munications & Society: The Least to Say about Connectivism, #cck12 I said earlier that a definition is about the least that we can say about anything—teacups, for instance. This does not mean that we shouldn't say the least that we can say. What it means is that this is the barest of starting points. This is the point at which we begin picking ourselves up by our bootstraps to create meaning out of almost nothing. So what is the least that we can say about Connectivism or Rhizomatics? Learning and knowledge require diversity of opinions to present the whole … and to permit selection of best approach.Learning is a network formation process of connecting specialized nodes or information sources. And what do Deleuze and Guattari say about Rhizomatics? connection,heterogeneity,multiplicity,asignifying rupture,cartography, anddecalcomania. These, then, are the starting points for defining both connectivism and rhizomatics. To keep both concepts alive, we most start at these points, and possibly a few other points, and then work outward from the center.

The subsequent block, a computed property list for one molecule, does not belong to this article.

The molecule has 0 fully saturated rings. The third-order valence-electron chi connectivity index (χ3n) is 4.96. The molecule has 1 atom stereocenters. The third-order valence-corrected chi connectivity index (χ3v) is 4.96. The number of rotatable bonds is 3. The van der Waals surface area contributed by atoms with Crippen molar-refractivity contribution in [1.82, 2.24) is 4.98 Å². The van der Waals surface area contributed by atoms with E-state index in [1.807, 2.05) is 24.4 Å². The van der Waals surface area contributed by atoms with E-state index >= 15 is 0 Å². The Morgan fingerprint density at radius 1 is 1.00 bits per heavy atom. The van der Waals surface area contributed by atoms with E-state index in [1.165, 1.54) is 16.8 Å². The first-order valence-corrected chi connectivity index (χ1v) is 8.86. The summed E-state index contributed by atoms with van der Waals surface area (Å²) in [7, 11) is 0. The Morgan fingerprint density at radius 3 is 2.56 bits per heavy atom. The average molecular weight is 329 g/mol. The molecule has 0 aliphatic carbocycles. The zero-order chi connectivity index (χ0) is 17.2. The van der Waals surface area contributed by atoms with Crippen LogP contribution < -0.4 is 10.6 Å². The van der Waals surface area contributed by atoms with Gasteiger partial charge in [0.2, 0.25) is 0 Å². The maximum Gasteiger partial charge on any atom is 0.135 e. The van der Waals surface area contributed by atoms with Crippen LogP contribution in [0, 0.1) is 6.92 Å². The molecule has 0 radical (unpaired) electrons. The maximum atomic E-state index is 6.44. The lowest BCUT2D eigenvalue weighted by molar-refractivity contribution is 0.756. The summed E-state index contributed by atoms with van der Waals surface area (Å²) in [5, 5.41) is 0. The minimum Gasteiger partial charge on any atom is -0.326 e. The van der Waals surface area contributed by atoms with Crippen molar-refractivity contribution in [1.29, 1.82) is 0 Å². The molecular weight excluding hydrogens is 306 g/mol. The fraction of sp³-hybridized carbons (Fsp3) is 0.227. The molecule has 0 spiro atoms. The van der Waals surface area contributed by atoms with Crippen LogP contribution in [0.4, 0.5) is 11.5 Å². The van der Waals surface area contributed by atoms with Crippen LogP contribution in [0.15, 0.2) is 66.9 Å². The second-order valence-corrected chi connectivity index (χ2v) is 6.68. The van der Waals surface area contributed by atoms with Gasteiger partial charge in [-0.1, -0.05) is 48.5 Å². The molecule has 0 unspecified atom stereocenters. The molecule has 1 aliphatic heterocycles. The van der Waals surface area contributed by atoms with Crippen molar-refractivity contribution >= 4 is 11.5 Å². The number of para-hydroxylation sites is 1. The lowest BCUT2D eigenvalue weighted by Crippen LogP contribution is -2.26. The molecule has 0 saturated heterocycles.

Connected Learning: The Power Of Social Learning Models DML (a “Digital Media and Learning” project), believes in the “the power of participation.” And they’ve created a learning model overview to prove it. We recently published our Inside-Out Learning model, an attempt to return the learning to the families, organizations, and communities authentic to the learner. DML’s model is similar in philosophy, underscoring the role of interdependence. Called Connected Learning, the model is a response to changing face of culture as it relates to social and digital media. Connected Learning “is an answer to three key shifts as society evolves from the industrial age of the 20th century and its one-size-fits-all factory approach to educating youth to a 21st century networked society.” 1) A shift from education to learning. 2) A shift from consumption of information to participatory learning. 3) A shift from institutions to networks.